September 12, 1997 in Nation/World

Therapist Says Loukaitis Sane Teen In Touch With Reality At Time Of Killings, Psychologist Testifies

Lynda V. Mapes Staff writer
 

Barry Loukaitis knew he was committing a horrible crime when he shot up a Moses Lake classroom last year, killing two classmates and his algebra teacher, a psychologist testified Thursday.

Testifying for the prosecution, Bellevue psychologist Delton Young told a King County jury he found “not a shred of evidence” that the boy was out of touch with reality before, during or after the killings.

Loukaitis, who has confessed to the February 1996 rampage at Frontier Junior High, has pleaded not guilty by reason of insanity. He killed Arnold Fritz, 14, with a single shot to the chest. Manuel Vela, 14, died from a shot Loukaitis fired just below the neck a close range.

He shot his teacher, Leona Caires, in the back as she stood at the chalkboard. Caires died instantly. Natalie Hintz, 13, was wounded.

The trial has included bloody photos and graphic testimony that was too much for two jurors, who bailed out of the trial right away. An alternate juror left because of a family emergency.

Thursday, another juror who kept falling asleep was excused by the judge.

The juror also viewed TV reports of the trial and tried to tell his fellow jurors about it. Jurors are supposed to ignore all media reports about the case and to refrain from talking about it to anyone.

With no alternate jurors left and another week to go in the trial, Grant County Prosecutor John Knodell said he hopes nothing else will go wrong with the jury.

“One person slips in the bathtub, and it’s over,” Knodell said.

The trial is in its third week and a mistrial would be a financial disaster for Grant County, which is paying for both the prosecution and the defense of Loukaitis.

Loukaitis is charged with three counts of aggravated first-degree murder, attempted first-degree murder, second-degree assault and 16 counts of kidnapping.

While only 14 at the time of the killings, Loukaitis is standing trial as an adult. If convicted, he could spend the rest of his life in prison. If acquitted, he would be confined and receive psychiatric treatment until a judge determines he is no longer dangerous.

The defense, which rested Thursday, has centered on Loukaitis’ mental state in the days leading up to the shooting, during the killings, and shortly thereafter.

Defense attorney Michael Frost of Seattle called two psychiatrists to the stand who swore Loukaitis was possessed by a psychotic delusion so powerful that he could not understand what he was doing or that it was wrong.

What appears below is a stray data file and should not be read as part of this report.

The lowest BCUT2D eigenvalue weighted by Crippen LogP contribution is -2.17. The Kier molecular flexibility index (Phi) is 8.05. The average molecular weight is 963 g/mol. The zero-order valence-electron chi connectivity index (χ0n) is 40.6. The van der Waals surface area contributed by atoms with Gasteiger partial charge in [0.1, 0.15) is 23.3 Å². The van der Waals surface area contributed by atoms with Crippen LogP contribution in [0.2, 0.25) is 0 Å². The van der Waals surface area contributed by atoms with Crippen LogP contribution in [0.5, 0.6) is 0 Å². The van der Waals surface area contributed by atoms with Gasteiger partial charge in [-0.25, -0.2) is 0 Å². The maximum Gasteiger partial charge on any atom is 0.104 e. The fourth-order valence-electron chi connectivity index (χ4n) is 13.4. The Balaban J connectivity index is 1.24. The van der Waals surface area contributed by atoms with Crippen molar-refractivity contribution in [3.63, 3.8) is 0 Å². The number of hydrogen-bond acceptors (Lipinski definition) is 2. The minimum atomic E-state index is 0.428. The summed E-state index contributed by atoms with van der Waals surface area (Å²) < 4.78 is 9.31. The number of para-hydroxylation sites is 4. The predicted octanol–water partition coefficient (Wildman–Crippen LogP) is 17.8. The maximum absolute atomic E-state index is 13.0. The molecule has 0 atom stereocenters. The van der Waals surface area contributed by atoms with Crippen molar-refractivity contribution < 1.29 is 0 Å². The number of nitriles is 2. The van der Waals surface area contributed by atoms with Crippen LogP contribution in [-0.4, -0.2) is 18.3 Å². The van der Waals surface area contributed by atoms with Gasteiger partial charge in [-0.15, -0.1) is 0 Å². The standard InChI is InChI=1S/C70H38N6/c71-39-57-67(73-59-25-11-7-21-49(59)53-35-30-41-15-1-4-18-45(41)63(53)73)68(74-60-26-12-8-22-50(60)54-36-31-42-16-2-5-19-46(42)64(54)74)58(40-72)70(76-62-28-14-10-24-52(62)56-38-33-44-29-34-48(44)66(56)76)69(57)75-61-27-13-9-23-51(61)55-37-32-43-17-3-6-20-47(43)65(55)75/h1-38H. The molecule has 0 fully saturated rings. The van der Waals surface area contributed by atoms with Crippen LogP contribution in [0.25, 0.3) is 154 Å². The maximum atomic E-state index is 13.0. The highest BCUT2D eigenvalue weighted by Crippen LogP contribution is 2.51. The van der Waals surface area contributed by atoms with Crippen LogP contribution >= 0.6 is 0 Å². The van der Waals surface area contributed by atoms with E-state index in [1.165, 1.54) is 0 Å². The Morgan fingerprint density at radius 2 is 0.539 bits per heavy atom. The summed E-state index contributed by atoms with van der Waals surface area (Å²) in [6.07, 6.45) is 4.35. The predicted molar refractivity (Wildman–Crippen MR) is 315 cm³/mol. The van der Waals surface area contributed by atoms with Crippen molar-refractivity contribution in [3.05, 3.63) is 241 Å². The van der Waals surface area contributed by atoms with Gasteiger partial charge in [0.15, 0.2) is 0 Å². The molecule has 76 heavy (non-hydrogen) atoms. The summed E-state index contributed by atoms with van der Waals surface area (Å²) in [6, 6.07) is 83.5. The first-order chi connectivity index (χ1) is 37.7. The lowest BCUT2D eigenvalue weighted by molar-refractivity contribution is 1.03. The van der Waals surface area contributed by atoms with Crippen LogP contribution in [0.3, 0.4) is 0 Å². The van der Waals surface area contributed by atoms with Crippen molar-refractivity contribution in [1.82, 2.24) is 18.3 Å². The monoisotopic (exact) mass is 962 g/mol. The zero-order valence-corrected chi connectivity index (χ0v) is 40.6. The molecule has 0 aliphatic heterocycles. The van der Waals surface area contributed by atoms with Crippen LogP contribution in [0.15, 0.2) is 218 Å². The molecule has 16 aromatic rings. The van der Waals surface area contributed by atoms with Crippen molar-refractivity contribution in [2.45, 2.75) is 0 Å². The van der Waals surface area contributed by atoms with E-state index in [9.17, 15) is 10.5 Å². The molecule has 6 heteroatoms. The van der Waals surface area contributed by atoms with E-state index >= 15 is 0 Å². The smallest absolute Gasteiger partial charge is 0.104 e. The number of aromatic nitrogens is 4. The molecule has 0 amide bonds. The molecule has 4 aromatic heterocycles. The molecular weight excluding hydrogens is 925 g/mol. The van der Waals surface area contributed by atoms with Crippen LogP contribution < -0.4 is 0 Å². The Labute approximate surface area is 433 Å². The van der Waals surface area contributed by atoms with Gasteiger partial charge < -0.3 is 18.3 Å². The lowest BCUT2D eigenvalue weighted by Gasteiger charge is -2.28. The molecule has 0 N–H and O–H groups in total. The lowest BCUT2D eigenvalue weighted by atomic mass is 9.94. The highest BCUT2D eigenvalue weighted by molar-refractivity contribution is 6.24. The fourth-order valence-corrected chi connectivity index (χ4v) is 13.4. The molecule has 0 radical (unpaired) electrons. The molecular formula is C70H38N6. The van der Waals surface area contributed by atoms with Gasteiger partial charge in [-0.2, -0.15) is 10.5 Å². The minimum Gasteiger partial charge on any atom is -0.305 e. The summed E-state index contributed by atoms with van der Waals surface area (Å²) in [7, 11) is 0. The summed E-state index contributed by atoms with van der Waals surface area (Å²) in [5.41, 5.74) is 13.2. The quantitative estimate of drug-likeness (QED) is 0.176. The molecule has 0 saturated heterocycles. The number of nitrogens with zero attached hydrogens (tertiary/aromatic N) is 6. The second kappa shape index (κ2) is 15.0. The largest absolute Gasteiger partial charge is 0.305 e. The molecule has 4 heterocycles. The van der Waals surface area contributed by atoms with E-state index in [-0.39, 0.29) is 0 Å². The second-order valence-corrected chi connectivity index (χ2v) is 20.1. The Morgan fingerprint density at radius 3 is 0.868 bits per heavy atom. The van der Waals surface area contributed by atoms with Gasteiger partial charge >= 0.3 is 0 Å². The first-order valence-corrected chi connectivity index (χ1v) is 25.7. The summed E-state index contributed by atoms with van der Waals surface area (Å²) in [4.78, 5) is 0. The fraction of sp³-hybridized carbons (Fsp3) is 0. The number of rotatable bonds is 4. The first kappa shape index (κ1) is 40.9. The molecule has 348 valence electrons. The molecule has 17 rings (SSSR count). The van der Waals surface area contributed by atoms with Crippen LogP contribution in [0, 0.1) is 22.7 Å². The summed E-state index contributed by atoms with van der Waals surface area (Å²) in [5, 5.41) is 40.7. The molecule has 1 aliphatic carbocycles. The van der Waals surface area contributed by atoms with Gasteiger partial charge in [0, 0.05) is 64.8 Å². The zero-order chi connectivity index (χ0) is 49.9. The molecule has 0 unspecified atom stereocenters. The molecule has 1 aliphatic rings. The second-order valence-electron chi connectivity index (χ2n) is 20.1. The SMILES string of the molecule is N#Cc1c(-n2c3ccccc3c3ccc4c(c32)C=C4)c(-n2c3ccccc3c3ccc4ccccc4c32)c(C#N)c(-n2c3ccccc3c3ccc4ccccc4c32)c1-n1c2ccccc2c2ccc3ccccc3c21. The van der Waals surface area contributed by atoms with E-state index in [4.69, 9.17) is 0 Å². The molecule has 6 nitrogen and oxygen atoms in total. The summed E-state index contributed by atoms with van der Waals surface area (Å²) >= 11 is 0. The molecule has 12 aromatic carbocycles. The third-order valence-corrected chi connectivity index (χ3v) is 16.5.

In rebuttal of the defense case, Young said standardized psychological tests conducted in April 1996 showed Loukaitis is a normal kid who is in fact exceptionally gifted at paying close, sharp attention to what is going on around him.

Young also found no unusual levels of anxiety and determined that Loukaitis had good coping skills, solid self-esteem and above-average intelligence.

He said he found no evidence of illogical thinking, racing thoughts or psychosis. He did find Loukaitis to be depressed, and somewhat uncomfortable around other people.

“Of course, he had just been incarcerated and charged with a horrible crime,” Young said. “So there could be reasons for that.”

Young pointed out his tests were administered before Loukaitis started taking lithium to curb the effects of bipolar disorder, a metal illness that two other psychiatrists diagnosed in the teen.

Where other psychiatrists saw a steadily deteriorating mental state in the weeks leading up the shootings, Young said Loukaitis told him, “I was doing fine, enjoying things about as much as usual. I was content.”

Loukaitis did say his anger was increasing. But Young said it remained “vague.” Some teachers reported changes in his behavior while others didn’t. Loukaitis was an honors student and had no history of being a discipline problem.

“He was quite an unhappy, tense and angry kid with attitudes, but none of those resulted in impairment,” Young said. He described the diagnosis of psychosis as “more than a stretch.”

He added: “There is abundant evidence that in the days prior to, during and after the shooting that Barry was perfectly clear about what he was doing … he was shooting people and they were dying.”

During cross-examination, Frost got Young to admit that mental health professionals can disagree on a diagnosis and that doesn’t say anything about the qualifications or good faith of the professionals involved.

Frost argued that Young failed to establish good rapport with Loukaitis and his diagnosis missed two crucial facts: that the boy hated his father, and that his mother told him she planned to kill herself.

Young conceded those things would add stress to Loukaitis’ life, but the witness didn’t change his conclusion.

In its rebuttal case, the prosecution intends to call another psychiatrist Monday who will testify that Loukaitis was sane at the time of the shootings. The case could go to the jury as soon as Wednesday.

The trial was moved to King County because of extensive pre-trial publicity.

, DataTimes

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